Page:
• What proportion of the workforce takes an employment test prior to hiring?
  • What proportion of the workforce has performance appraisals to determine compensation?
  • What proportion of the workforce receives formal performance appraisals?
  • Which of the following promotion decision rules is used most often?       a. Merit of performance rating alone. b. Seniority only if merit is equal. c. Seniority among employees who meet a minimum merit requirement. d. Seniority.
  •  For each of the five positions that your firm hires most frequently, how many qualified applicants are there, on average?

Commitments vs Control Strategies

Most companies would follow either or both of these strategies:

The commitment HR strategy would include:

  • Broadly defined tasks.
  • High levels of employee participation.
  • Highly skilled workers.
  • Extensive training.
  • High wages.
  • High benefits.

However, the control HR strategy would represent the opposite:

  • Narrowly defined jobs.
  • Low participation.
  • Low skill requirements.
  • Intense supervision or control.
  • Limited training.
  • Low wages.
  • Low benefits.

Commitment strategy generally leads to the best firm performance for those using a differentiation business strategy, but the control strategy may work best for firms with a cost business strategy.

The Value Matrix Approach

Organisations may evaluate the job roles, their value to the organisation and availability in the job market; and apply four distinct approaches as follows:

Strategy     Role      Position

Perfor-       Key          Internal

mance        Staff  

Commi-     Core-       Internal

tment         Staff

Comp-       Suppo-    External

liance        rt Staff     or Internal 

Collabo-     R&D        External

rative                          or Internal

How HR Strategies affect Performance

As in case study of the Jet Airways and Indigo discussed in first para, what employees do to achieve the business goal of the company? Obviously, they will give (duty, service, happiness) with what they have (skill, training, attitude). And the result is business goal achieved (happy customer, customer got what they wanted). Training, Development, Engagement and Appreciation motivate employees to not only do their essential duties promptly but also go extra mile in extending discretionary gestures (like bringing smile to the needy and children). Absence of such initiatives would bring opposite results.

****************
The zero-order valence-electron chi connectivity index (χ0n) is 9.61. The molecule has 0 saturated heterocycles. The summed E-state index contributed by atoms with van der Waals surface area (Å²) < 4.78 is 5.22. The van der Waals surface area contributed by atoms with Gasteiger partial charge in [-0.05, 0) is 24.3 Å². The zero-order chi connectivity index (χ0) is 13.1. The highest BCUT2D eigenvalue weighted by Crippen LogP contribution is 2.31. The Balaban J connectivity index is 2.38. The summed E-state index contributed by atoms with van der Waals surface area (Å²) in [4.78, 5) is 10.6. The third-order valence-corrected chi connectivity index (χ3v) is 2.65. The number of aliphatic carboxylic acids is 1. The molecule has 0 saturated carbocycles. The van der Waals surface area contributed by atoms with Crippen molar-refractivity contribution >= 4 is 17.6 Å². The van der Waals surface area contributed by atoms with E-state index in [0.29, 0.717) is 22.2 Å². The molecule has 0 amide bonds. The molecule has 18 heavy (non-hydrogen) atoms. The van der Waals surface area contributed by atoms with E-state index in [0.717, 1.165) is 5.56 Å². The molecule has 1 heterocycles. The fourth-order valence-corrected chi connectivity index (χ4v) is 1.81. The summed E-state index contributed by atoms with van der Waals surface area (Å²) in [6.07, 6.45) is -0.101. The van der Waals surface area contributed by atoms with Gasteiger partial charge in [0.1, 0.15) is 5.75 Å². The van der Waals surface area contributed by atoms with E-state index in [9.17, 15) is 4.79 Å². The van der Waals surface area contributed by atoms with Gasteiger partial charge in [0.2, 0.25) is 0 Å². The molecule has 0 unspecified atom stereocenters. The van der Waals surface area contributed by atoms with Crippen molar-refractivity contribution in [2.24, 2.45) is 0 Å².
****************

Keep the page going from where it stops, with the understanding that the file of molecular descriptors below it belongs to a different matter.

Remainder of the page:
Building your own HR Strategy

You may follow the following steps before building an effective HR Strategy for your organisation:

  • Analyse your Industry
  • Understand your Value Chain
  • Recognise your Key Processes
  • Identify your Key People
  • Build your HR Strategy

The Challenges

  • The Talent Requirement

Business leaders and CEOs would need a high performance team to achieve business goals. HR managers and executives would have responsibility to identify the key people and people with required talent to perform the critical jobs like establishing and implementing production, quality, marketing and research best practices.

  • Attracting and Retaining Talent pool with limited resources

As attracting and retaining the required talent is a must to achieve the business goals, there will always be the pressure to do more with less and that might be tactical and balancing act often.

  • Globalisation and Diversity

Globalisation and diversity would further complicate the process of finding talent and applying the HR practices. HR practices to engage talent and key people and standardising such practices across geographies and diverse cultures would have to be mastered for successful implementation.

Conclusion

Discussed above are the practical scenarios, observations and broad guidelines on various HR strategies. What approach you take to formulate the best HR strategy for your organisation depends on your organisation’s business activities, business goals, strengths and weaknesses. A combination of the approaches discussed above may be applied to achieve desired outcomes. A well balanced and engaging HR strategy aligned to the business goals would definitely improve operational performance resulting in higher customer satisfaction and financial outcomes. Needless to say that HR strategy is made for years to come continuously evaluated for its effectiveness and weak points. Better HR strategy will keep evolving with right feedback applied resulting in policies and practices.